In the early 1950s, I served as an apprentice in a machine shop. For months, one of my jobs was to work an intricate piece of equipment called a tracer lathe.
I was always told, “Chuck, before you change the tool that cuts the aluminum, make sure to turn off the machine. Otherwise you could hurt yourself. You could even kill yourself.” Sure enough, one day I was rushing to make my production quota, and I failed to turn off the lathe. The wrench I used to loosen the tool slipped . . . and my hand lurched in and out of the spinning chuck. The bone that led to my little finger was now in a place it shouldn’t be—outside my skin.
I went to the industrial nurse and showed her my bloody, boney finger. “I think I might need a shot,” I said. She gasped and said, “I think I might need one too!” In no time, I found myself in surgery. The physician repaired the fracture, then inserted a long, stainless steel pin into the bone to hold it in place.
Each week I returned for checkups, until finally the orthopaedic surgeon said, “Come back in four days and I will pull out the pin. Well, actually, my assistant will do it, because I won’t be here.” Curious, I asked why he wouldn’t. He pulled up his shirt and showed me a little black mole on his stomach. He said he was going to have it removed.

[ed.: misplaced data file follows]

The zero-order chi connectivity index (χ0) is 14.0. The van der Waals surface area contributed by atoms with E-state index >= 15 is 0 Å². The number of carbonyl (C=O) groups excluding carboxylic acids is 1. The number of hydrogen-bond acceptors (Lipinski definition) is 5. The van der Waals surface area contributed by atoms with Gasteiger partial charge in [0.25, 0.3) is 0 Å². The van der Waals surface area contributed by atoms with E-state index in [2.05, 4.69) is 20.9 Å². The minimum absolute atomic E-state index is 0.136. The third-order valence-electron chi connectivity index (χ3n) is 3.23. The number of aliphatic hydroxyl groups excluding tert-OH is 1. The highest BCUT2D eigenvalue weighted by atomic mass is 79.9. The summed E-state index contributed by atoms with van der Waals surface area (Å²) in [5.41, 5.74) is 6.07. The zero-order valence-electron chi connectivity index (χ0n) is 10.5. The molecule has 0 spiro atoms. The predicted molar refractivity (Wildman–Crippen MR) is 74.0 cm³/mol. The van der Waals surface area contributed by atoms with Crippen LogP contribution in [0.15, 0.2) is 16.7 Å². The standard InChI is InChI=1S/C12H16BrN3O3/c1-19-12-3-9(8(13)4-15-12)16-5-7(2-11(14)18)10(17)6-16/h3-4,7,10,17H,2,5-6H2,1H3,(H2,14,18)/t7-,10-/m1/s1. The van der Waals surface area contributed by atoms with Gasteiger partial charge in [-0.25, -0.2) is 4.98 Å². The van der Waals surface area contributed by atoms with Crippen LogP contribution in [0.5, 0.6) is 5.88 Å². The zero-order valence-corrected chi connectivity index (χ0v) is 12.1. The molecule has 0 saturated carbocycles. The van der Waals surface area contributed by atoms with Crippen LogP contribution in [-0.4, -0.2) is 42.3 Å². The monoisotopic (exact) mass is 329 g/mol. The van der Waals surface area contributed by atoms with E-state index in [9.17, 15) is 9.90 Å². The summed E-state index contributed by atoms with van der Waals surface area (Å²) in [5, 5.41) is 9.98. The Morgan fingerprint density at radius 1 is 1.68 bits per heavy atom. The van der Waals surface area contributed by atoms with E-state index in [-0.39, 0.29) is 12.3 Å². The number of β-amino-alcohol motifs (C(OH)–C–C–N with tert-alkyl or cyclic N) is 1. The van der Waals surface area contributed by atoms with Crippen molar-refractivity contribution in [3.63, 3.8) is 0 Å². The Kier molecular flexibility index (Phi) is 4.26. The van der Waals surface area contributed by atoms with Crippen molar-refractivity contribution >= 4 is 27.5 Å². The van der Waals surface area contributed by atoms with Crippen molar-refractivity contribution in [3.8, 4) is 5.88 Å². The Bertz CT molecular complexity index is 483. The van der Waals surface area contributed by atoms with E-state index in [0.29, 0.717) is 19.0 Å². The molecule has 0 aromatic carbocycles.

When I went back to have the pin extracted, I asked the assistant when my surgeon would return for my final checkup. His face became grim as he said: “He’s dead.”
It turns out, when they cut him open in surgery, they discovered his entire abdomen had metastasized with cancer. Two days later, he died.
I’ll never forget my feeling of shock and emptiness.
Because time is short for all of us, let me ask you two questions only you can answer. Neither question necessarily involves your pastoral duties. I’m speaking to you as a man of God:
- Are you ready to die today—with no words left unsaid to someone else who needs to hear them?
- Do you take the occasion to engage a conversation with someone about spiritual things—realizing that each day could be his or her last?
I’ll never forget my surgeon’s final words to me: “Come back in four days . . . I won’t be here.”